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Woman following the Seignalet diet

The Seignalet or hypotoxic diet: principles and benefits

Developed by Dr Jean Seignalet in the 1990s, the Seignalet - or hypotoxic - diet surprisingly advocates a return to the dietary habits of our ancestors. Discover the principles behind it and its alleged powerful benefits.

Seignalet Diet: when an immunologist gets involved in nutrition

Jean Seignalet was a physician. A specialist in immunology, he was a university lecturer and hospital doctor. He published numerous works on histocompatibility, ie, tissue compatibility between individuals (important data for transplants) (1).

Following a conference on instinctotherapy (instinct-based eating) which he attended in the 1980s, and a personal bout of depression, he developed a keen interest in nutrition.

He was convinced that the modern Western diet leads to inflammation of the lining of the gut, potentially triggering an auto-immune response which could explain the development of certain types of cancer, rheumatoid arthritis, ankylosing spondylitis, etc.

The scientific nature of Jean Seignalet’s approach and conclusions remains controversial. Nonetheless, there’s now an overwhelming consensus among doctors that diet is a key factor in maintaining good health and Jean Seignalet is recognised as being an early identifier of the fundamental importance of the gut microbiota (even if he didn’t express it as such).

The principles of the Seignalet diet: an ancestral anti-inflammatory and hypotoxic approach

To remedy this inflammatory diet, Jean Seignalet proposed an “ancestral anti-inflammatory and hypotoxic approach” (2).

He believed that:

  • modern cereals contain too much gluten (indeed, they have been genetically selected since the early 20th century to optimise bread-making) and should therefore be replaced by ancient grains and pseudo-cereals (buckwheat, spelt, oats, quinoa, millet, barley) (3) ;
  • the human body is not suited to the digestion of animal milks from whichever source (cows, goats, sheep). Dairy products (cheese, yogurt etc) should therefore be excluded from the diet;
  • neither is the body designed to eat refined sugar, which produces spikes in glycaemia levels and is almost devoid of nutrients;
  • refined, hydrogenated oils heated at high temperatures produce toxic, inflammatory compounds and should therefore be eliminated from the diet;
  • foods that come from conventional industrial agriculture contain significant traces of pesticides harmful to health, so we should choose organically-grown foods only;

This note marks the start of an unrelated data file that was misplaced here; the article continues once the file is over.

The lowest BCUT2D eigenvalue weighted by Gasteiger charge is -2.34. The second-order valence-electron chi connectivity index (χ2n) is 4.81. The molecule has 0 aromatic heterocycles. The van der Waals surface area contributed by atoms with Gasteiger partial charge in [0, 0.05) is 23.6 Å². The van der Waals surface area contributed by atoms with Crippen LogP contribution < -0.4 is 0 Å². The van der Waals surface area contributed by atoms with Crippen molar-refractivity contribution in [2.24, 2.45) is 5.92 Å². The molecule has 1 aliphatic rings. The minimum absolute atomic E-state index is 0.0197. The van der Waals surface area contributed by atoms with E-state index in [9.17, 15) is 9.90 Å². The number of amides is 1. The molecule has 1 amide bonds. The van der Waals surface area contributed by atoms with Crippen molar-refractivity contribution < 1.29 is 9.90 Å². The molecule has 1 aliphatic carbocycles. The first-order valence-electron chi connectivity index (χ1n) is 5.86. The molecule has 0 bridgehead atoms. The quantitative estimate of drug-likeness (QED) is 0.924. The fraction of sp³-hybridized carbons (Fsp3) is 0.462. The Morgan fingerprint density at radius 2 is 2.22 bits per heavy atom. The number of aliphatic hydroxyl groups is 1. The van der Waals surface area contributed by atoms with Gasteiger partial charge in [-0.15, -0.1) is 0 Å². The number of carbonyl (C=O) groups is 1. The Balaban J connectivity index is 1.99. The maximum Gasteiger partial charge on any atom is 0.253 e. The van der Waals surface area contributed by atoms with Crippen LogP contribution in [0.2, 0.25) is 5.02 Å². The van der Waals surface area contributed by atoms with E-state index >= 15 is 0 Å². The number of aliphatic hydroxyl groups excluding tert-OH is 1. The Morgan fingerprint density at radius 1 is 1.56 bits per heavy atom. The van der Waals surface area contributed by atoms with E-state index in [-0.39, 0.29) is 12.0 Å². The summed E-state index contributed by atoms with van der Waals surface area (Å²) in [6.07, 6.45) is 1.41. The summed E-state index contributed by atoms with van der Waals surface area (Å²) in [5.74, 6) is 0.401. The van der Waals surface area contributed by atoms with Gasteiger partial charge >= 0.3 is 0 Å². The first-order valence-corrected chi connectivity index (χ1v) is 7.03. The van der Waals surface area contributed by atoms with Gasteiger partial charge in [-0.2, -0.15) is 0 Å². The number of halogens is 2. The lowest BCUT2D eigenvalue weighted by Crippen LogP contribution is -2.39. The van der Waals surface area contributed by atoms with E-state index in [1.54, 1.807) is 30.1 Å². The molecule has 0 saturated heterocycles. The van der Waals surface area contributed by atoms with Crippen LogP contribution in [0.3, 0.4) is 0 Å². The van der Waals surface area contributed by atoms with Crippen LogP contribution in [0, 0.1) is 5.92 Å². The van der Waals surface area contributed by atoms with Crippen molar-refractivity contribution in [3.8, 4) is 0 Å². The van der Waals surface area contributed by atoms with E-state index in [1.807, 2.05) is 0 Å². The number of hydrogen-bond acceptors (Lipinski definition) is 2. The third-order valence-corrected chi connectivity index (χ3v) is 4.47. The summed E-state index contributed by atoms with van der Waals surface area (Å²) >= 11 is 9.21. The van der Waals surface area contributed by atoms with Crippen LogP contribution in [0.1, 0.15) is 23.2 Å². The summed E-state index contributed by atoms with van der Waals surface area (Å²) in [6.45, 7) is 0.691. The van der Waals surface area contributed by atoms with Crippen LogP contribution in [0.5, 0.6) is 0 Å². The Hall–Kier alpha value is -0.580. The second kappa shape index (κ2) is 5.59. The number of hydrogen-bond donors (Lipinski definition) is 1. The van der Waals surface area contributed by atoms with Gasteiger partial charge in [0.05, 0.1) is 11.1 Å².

• food should not be cooked at temperatures above 110°C. This is both to prevent the Maillard reaction, a generator of advanced glycation end-products (AGEs) which promote cellular oxidative stress, as well as to avoid destroying the vitamins and other micronutrients in food (4).

In summary, the Seignalet or hypotoxic diet is very similar to what we now know as the paleo diet, the kind eaten by our ancestors. The overriding principle behind the Seignalet diet is to reconnect with man’s natural diet.

Seignalet Diet: what are the risks?

Basically, the scientific community has two criticisms of Seignalet’s approach:

  • his theory and diet are not based on sound scientific studies but on anecdotal observations. Every aspect of his approach therefore needs to be properly tested, including in randomised trials;
  • some people who reject modern medicine view the hypotoxic diet as a miraculous means of ensuring continuous good health and drug-free self-treatment. The main danger of this is the belief that all you have to do for disease protection is change your diet.

But:

  • diet is not the only contributory factor to the development of disease: our very environment can be a source of pathogens;
  • while a healthy, balanced diet can help boost our immune systems, modern medicine is crucial when it comes to treating disease, especially serious disease.

But all in all, the Seignalet diet poses no risk in itself: it’s simply a healthy diet compatible with the human body.

Vitamins and probiotics central to the Seignalet diet

Dr Jean Seignalet recommended supplementing with vitamins, trace-elements and mineral salts, which he believed were necessary to offset modern lifestyles for which the body was not designed. The nutrients to focus on are:

Very concerned about intestinal health, Jean Seignalet was also one of the first doctors to recommend the consumption of lactic acid bacteria (from foods such as fermented cabbage and pickles, miso…), especially as he advocated the exclusion of dairy foods.

The Seignalet diet thus incorporates what we now refer to as probiotics for taking care of the gut microbiota (5). It’s worth noting that some probiotic formulations include several strains of lactic bacteria.

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References

  1. BUSSON, Marc, RAFFOUX, Colette, BOUTEILLER, Anne Marie, et al.Influence of HLA-A, B, and DR matching on the outcome of kidney transplant survival in preimmunized patients. Transplantation, 1984, vol. 38, no 3, p. 227-229.
  2. SEIGNALET, Jean. L'alimentation ou la troisième médecine. Editions du Rocher, 2012.
  3. BUSTAMANTE, María Ángeles, FERNÁNDEZ-GIL, María Pilar, CHURRUCA, Itziar, et al.Evolution of gluten content in cereal-based gluten-free products: An overview from 1998 to 2016. Nutrients, 2017, vol. 9, no 1, p. 21.
  4. TAMANNA, Nahid, MAHMOOD, Niaz, et al.Food processing and maillard reaction products: effect on human health and nutrition. International journal of food science, 2015, vol. 2015.
  5. PESSIONE, Enrica. Lactic acid bacteria contribution to gut microbiota complexity: lights and shadows. Frontiers in cellular and infection microbiology, 2012, vol. 2, p. 86.

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